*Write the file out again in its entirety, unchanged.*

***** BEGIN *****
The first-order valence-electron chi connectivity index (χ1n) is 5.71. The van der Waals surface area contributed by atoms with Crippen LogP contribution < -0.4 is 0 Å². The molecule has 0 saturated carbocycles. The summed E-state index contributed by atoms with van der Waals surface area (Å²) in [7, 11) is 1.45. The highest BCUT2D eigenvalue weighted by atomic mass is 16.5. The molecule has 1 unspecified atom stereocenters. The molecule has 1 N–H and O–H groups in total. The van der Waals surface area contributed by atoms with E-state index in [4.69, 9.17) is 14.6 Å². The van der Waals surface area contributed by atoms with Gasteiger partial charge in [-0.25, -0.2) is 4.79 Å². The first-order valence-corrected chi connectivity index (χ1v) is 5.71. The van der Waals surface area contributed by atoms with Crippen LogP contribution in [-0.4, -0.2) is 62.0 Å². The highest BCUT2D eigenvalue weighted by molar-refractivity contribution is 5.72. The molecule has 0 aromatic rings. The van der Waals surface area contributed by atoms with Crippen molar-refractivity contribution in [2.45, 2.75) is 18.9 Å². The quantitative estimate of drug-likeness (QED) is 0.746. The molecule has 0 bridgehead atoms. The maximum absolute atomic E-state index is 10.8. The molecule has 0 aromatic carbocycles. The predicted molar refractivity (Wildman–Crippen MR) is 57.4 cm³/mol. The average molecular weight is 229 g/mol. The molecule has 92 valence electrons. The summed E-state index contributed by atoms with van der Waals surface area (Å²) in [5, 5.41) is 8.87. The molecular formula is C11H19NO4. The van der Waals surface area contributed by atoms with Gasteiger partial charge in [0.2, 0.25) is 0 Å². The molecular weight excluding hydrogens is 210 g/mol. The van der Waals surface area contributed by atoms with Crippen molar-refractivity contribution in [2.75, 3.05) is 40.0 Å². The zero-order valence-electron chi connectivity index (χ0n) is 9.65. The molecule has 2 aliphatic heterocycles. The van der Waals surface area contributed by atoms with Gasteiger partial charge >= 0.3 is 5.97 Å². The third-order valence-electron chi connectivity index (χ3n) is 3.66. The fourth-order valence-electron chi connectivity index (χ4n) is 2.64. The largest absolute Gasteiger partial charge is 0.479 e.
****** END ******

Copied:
The first-order valence-electron chi connectivity index (χ1n) is 5.71. The van der Waals surface area contributed by atoms with Crippen LogP contribution < -0.4 is 0 Å². The molecule has 0 saturated carbocycles. The summed E-state index contributed by atoms with van der Waals surface area (Å²) in [7, 11) is 1.45. The highest BCUT2D eigenvalue weighted by atomic mass is 16.5. The molecule has 1 unspecified atom stereocenters. The molecule has 1 N–H and O–H groups in total. The van der Waals surface area contributed by atoms with E-state index in [4.69, 9.17) is 14.6 Å². The van der Waals surface area contributed by atoms with Gasteiger partial charge in [-0.25, -0.2) is 4.79 Å². The first-order valence-corrected chi connectivity index (χ1v) is 5.71. The van der Waals surface area contributed by atoms with Crippen LogP contribution in [-0.4, -0.2) is 62.0 Å². The highest BCUT2D eigenvalue weighted by molar-refractivity contribution is 5.72. The molecule has 0 aromatic rings. The van der Waals surface area contributed by atoms with Crippen molar-refractivity contribution in [2.45, 2.75) is 18.9 Å². The quantitative estimate of drug-likeness (QED) is 0.746. The molecule has 0 bridgehead atoms. The maximum absolute atomic E-state index is 10.8. The molecule has 0 aromatic carbocycles. The predicted molar refractivity (Wildman–Crippen MR) is 57.4 cm³/mol. The average molecular weight is 229 g/mol. The molecule has 92 valence electrons. The summed E-state index contributed by atoms with van der Waals surface area (Å²) in [5, 5.41) is 8.87. The molecular formula is C11H19NO4. The van der Waals surface area contributed by atoms with Gasteiger partial charge in [0.2, 0.25) is 0 Å². The molecular weight excluding hydrogens is 210 g/mol. The van der Waals surface area contributed by atoms with Crippen molar-refractivity contribution in [2.75, 3.05) is 40.0 Å². The zero-order valence-electron chi connectivity index (χ0n) is 9.65. The molecule has 2 aliphatic heterocycles. The van der Waals surface area contributed by atoms with Gasteiger partial charge >= 0.3 is 5.97 Å². The third-order valence-electron chi connectivity index (χ3n) is 3.66. The fourth-order valence-electron chi connectivity index (χ4n) is 2.64. The largest absolute Gasteiger partial charge is 0.479 e.